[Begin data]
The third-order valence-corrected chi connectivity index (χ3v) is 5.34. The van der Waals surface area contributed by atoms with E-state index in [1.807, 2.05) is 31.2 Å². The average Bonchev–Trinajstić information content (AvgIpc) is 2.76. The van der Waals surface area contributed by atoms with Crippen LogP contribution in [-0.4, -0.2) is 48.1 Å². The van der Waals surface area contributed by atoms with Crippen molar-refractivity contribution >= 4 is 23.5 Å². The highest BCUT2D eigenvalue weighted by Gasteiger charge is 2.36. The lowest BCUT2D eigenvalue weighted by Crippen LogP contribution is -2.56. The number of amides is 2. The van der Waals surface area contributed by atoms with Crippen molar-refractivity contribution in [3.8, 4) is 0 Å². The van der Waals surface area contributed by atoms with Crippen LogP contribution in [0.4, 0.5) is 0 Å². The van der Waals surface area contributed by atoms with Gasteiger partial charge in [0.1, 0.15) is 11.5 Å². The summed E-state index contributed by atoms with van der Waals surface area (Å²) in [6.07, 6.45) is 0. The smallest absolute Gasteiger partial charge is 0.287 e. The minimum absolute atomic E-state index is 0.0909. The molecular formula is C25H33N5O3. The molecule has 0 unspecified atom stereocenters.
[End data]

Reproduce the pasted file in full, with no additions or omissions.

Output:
The third-order valence-corrected chi connectivity index (χ3v) is 5.34. The van der Waals surface area contributed by atoms with E-state index in [1.807, 2.05) is 31.2 Å². The average Bonchev–Trinajstić information content (AvgIpc) is 2.76. The van der Waals surface area contributed by atoms with Crippen LogP contribution in [-0.4, -0.2) is 48.1 Å². The van der Waals surface area contributed by atoms with Crippen molar-refractivity contribution >= 4 is 23.5 Å². The highest BCUT2D eigenvalue weighted by Gasteiger charge is 2.36. The lowest BCUT2D eigenvalue weighted by Crippen LogP contribution is -2.56. The number of amides is 2. The van der Waals surface area contributed by atoms with Crippen molar-refractivity contribution in [3.8, 4) is 0 Å². The van der Waals surface area contributed by atoms with Crippen LogP contribution in [0.4, 0.5) is 0 Å². The van der Waals surface area contributed by atoms with Gasteiger partial charge in [0.1, 0.15) is 11.5 Å². The summed E-state index contributed by atoms with van der Waals surface area (Å²) in [6.07, 6.45) is 0. The smallest absolute Gasteiger partial charge is 0.287 e. The minimum absolute atomic E-state index is 0.0909. The molecular formula is C25H33N5O3. The molecule has 0 unspecified atom stereocenters.